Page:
July 4, 1876, Camp on Yellowstone. Now safe from the Sioux, Schofield is able to write a lengthy letter explaining the details of the battle. He tells of first learning about Custer's death and meeting up with Colonel Reno's troops. He expresses his views of Custer and why he failed. They cared for the wounded and buried the dead before leaving for Fort Pease, Montana. Schofield had his 27th birthday on the Custer Battlefield.
July 18, 1876, Fort Pease. Almost a month after the battle, Schofield writes to Lilla from Fort Pease and tells her of the drunken condition of Major Thompson. They are waiting at the fort until reinforcements arrive. He is tired of fighting and wants to go home. He re-tells events witnessed by Colonel Smith who was at Fort Lincoln when the officer's wives heard the news of their husbands being killed in the battle. He tells of conditions at the Fort.
May 23, 1877, Camp on Rosebud. Schofield tells Lilla of the conditions of the camp and lack of decent food. He also writes of a scouting trip. There does not seem to be many Indians around after they "trashed" them.
Lilla's father, John V. Bogert, became the first mayor of Bozeman, Montana. Lilla and Charles never married. An accomplished western artist, Lilla is known for her paintings of Montana topics. She died in 1951 at age 103.
The army's revenge for Custer was the massacre at Wounded Knee.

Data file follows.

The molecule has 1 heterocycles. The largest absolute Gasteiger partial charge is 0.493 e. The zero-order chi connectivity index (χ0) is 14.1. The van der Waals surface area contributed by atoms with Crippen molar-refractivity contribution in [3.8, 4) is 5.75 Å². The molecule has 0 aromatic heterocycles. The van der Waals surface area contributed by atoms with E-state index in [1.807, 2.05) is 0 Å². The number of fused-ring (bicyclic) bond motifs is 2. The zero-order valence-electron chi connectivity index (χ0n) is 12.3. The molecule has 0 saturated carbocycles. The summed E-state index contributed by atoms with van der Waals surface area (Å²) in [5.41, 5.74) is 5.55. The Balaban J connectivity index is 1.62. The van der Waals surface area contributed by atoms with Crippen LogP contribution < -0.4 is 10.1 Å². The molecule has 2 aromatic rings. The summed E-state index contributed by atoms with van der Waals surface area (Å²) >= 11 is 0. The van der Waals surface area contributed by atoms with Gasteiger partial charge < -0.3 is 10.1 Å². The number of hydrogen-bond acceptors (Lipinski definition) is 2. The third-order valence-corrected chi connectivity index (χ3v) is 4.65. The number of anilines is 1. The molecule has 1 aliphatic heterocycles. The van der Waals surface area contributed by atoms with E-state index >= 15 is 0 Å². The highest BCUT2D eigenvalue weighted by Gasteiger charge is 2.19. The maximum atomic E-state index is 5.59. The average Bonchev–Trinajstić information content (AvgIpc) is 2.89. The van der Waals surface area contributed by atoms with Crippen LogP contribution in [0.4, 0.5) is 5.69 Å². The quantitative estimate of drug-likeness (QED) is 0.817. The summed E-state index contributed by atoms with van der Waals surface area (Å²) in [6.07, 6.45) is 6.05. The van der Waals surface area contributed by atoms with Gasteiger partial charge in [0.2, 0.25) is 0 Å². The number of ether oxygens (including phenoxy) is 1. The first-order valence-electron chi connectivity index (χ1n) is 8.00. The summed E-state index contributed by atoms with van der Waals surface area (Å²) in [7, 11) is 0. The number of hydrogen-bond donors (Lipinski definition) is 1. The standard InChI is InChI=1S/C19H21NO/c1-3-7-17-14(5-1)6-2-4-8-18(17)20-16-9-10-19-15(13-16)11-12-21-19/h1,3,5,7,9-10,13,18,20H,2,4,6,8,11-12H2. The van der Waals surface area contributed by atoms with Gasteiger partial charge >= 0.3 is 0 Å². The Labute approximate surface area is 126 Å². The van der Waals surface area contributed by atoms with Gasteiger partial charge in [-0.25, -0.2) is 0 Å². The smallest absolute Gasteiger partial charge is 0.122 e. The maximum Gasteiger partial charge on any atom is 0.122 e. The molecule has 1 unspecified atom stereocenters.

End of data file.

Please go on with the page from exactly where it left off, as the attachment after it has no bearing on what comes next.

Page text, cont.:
Schofield, who was not present during the massacre, but arrived in time to bury the dead, said in his report regarding the conduct of the soldiers: "The evidence shows that great care was taken by the officers and enlisted men to avoid unnecessary killing of Indian women and children in the affair at Wounded Knee, and shows that the conduct of the Seventh U.S. Cavalry under very trying circumstances was characterized by excellent discipline and in many cases by great forbearance." On December 28, 1890, 500 well-armed soldiers killed 300 unarmed Lakota; many were women and children. Some soldiers died, apparently the result of friendly fire.
From 1878 to 1895 Charles Brewster Schofield was the Aide-de-camp to Major General John Schofield, his brother. He was promoted to First Lieutenant in 1879.
In 1885 he returned to frontier duty at Fort Walla Walla in Washington.
In 1895 he was once again promoted, becoming a Lieutenant Colonel. He served in the Spanish-American War in 1898 and the following year was shipped to Cuba.
Schofield died on February 1, 1901, at Matanzas, Cuba, of heart disease at the age of 51. He is buried at Arlington National Cemetery.
Charles Brewster Schofield never lived up to the exploits of his brother.
General John Schofield always seemed to be in the right place in Civil War battles, earned the Medal of Honor, was Secretary of War in President Johnson's Cabinet, taught at West Point, was Superintendent of West Point, served as Commander of the Army, wrote a book, and lived a long life.
Charles just missed the Battle of the Little Big Horn, arriving in time to bury the dead, missed the battle at Wounded Knee, arriving in time to bury the dead, served in the Spanish-American War in Cuba, and died young of disease.
on any year in the chart below to see the class and other info,
such as postcards, people and events from that year.